The town where I mostly grew up was bounded on its south by forest. We moved there when I was about three. My parents first rented a townhouse, later bought two small houses. All three homes were close to the forest. The two houses were mere steps from it.
Kids’ time was less structured then, and parents maybe less fearful, maybe more naive. I spent a lot of time in that forest, alone or in amorphous gangs. We dug for arrowheads in muddy tussocks that we were certain were burial mounds (they weren’t). Someone always knew another someone who had found an arrowhead there – none of us ever did. We hurled our sleds down Suicide Hill, which probably could have been just that – it was steep enough and high enough, with a wicked upward recurve at the bottom that overhung a creek – but no one was ever hurt. The creek was shallow and meandering, crossed by fallen-log bridges. The old trees were slippery in every season, and someone was always likely to all off and soak their boots. That could be unpleasant in winter. The creek did not reliably freeze. We longed for the bridges to be the work of beavers, but they were just fallen trees.
The forest grew on “rolling” land, small hills maybe 25 to 30 feet high, with wide boggy places in between them. The trees on the hills were mostly maple and oak. One hill was crowned with a large house, a ranch, and most of its hill was fenced in a casual, half hearted way. No one knew who lived there, so of course we made up stories of varying degrees of gruesomeness. I recall that there was supposed to have been a daughter, with a tragedy, but can’t retrieve the details.
At some point, influenced by some book or other, I fell in love with the idea of woodcraft, tried to learn to move silently in the forest, anticipating every noise I might make, trying to read the trees and the trails for signs of – what? Despite being a flagrantly incompetent Cub Scout, I got moderately good at silent movement. Never fooled an animal, though.
My solitary, rambling walks there in all seasons gave me a sense of, well, not liveliness, nor any Coleridgian theophanies, but a sense of the forest as a living thing, with purposes and sensations, I suppose, utterly unlike anything human. Writing this, I recall that I still visit this forest from time to time in my dreams. In dreams, not nightmares.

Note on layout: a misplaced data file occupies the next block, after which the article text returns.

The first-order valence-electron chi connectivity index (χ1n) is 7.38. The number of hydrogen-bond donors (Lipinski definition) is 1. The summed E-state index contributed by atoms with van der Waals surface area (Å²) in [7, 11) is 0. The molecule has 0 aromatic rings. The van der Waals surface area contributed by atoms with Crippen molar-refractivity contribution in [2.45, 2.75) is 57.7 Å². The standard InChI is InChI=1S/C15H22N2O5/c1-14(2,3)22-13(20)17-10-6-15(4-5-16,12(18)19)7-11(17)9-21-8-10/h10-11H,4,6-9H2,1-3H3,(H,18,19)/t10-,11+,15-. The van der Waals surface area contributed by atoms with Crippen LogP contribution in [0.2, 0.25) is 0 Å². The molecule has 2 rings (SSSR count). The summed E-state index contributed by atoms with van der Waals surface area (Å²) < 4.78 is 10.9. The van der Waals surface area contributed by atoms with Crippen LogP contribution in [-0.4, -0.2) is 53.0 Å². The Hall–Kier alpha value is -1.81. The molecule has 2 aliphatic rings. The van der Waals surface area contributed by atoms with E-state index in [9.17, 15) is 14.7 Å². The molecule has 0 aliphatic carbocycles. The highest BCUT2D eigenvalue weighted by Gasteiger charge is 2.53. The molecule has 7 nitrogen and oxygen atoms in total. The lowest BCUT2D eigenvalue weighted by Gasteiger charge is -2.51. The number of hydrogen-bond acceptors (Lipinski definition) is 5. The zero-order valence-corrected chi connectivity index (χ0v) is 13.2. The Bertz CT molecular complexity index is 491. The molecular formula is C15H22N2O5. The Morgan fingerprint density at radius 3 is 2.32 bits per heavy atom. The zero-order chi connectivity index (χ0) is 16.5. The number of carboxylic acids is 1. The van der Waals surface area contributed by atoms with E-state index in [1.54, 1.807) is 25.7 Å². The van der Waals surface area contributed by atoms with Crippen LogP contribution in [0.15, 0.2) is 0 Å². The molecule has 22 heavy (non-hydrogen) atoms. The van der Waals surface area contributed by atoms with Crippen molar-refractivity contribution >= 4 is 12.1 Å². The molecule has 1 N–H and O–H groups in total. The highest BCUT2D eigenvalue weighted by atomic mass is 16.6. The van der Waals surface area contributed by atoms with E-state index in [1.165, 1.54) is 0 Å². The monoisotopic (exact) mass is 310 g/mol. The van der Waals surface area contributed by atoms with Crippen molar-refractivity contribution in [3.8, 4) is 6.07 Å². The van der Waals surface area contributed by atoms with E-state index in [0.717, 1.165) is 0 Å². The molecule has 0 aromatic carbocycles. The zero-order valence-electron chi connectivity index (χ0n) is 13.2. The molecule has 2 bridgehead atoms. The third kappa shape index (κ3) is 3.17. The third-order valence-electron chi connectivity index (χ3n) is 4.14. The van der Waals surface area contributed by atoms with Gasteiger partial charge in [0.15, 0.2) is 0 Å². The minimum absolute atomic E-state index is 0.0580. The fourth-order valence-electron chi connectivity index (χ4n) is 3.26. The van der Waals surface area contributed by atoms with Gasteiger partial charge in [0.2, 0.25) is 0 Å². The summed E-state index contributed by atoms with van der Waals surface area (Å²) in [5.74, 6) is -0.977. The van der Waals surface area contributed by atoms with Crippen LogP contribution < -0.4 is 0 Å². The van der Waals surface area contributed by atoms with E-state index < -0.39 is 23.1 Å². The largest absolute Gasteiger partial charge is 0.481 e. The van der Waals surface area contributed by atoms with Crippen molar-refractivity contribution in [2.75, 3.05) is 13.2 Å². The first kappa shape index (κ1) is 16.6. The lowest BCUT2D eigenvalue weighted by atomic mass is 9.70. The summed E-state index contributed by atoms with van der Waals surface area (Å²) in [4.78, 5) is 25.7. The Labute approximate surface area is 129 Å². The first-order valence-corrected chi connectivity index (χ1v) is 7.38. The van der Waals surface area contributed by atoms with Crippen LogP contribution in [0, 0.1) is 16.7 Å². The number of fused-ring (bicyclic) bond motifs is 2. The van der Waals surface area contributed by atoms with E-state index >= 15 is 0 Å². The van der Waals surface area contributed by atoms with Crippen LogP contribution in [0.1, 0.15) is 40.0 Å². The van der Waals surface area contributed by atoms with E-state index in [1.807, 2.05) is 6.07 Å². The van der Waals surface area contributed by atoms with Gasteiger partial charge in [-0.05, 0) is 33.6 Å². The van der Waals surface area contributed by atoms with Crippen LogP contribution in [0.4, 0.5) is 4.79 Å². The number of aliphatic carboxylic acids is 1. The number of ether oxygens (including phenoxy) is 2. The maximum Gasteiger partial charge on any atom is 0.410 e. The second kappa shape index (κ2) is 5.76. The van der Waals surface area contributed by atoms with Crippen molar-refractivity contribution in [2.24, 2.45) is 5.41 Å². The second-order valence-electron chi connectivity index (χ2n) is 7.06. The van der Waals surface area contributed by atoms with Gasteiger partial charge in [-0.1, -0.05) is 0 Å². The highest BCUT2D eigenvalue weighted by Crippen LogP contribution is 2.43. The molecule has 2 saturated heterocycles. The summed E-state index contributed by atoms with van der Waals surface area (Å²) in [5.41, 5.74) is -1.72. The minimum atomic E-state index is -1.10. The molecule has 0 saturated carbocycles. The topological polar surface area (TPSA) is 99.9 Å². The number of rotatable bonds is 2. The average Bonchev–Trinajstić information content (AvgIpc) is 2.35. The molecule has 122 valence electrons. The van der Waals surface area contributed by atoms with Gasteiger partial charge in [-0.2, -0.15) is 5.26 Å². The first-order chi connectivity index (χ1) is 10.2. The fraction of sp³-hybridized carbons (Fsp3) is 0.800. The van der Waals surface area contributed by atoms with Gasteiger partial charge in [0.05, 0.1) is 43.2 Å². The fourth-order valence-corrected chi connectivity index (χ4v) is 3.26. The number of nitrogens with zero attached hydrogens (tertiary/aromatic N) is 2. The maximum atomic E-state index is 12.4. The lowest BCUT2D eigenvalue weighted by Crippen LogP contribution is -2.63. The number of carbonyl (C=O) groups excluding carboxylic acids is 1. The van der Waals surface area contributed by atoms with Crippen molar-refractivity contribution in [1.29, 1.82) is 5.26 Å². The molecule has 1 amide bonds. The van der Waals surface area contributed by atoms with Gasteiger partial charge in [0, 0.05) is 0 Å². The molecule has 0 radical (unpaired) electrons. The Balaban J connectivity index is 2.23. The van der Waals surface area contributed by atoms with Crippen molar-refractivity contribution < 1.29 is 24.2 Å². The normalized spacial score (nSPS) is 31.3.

So when I at 14 or 15 picked up The Lord of the Rings for the first time, I felt entirely at home. Everyone reads with a certain lens or (to use a fancier word) sensibility. Once I recommended LeGuin’s Malafrena (a favorite) to a friend. She saw a certain event as central which seemed to me far less so, nor did on rereading did I recognize my error. For me, a sensibility shaped by a living forest, a moderately wild living forest, and early reading of Greek and Norse myth prepared me to Jump right in to LoR. Woody End, the Old Forest and to a lesser degree Fanghorn were much like the forest I knew, it seemed to me, while the Land of the Valley of Singing Gold was my forest, glorified and transformed. It was a part of Tolkien’s sensibility in which I was at home. As in Malafrena, place is nearly a character in LoR.
Now we are on the eve of the release of the first bit of Peter Jackson’s version of The Hobbit. I still haven’t decided if I will see it; probably, with trepidation. I understand that Peter Jackson’s first came to LoR via Bakshi’s cartoon version. The merits of that effort aside, this means that Jackson’s initial approach to LoR is second hand, and maybe that explains his willingness to play with the material a bit too much. Nor is his own sensibility quite at home with Tolkien’s. In adapting The Lord of the Rings, he did many good things, but also introduced some oddities. His love of the grotesque took over a couple of times (and if you don’t think Jackson has a fondness for the grotesque, see his earlier film, The Frighteners) – in his portrayal of Bree and the Prancing Pony, happy places in the original, in the portrayal of Lord Denethor, a few others. LoR is a very big story, so big that for Jackson to have ruined it he would have had to make an entirely different movie. What he did was good in many, many places, especially visually. The Hobbit is a smaller work and less resistant to transmogrification. The effect of Jackson’s changes (Evangeline Lilly?) will be greater. I am also a bit concerned that this bloated rendition may be a way of sneaking First Age material onto the screen: if so, the intellectual property folks are going to have lots of fun. The scope of Jackson & Company’s additions seems likely to be greater, and give me plenty to be sceptical about. The visual story-telling will probably be fine.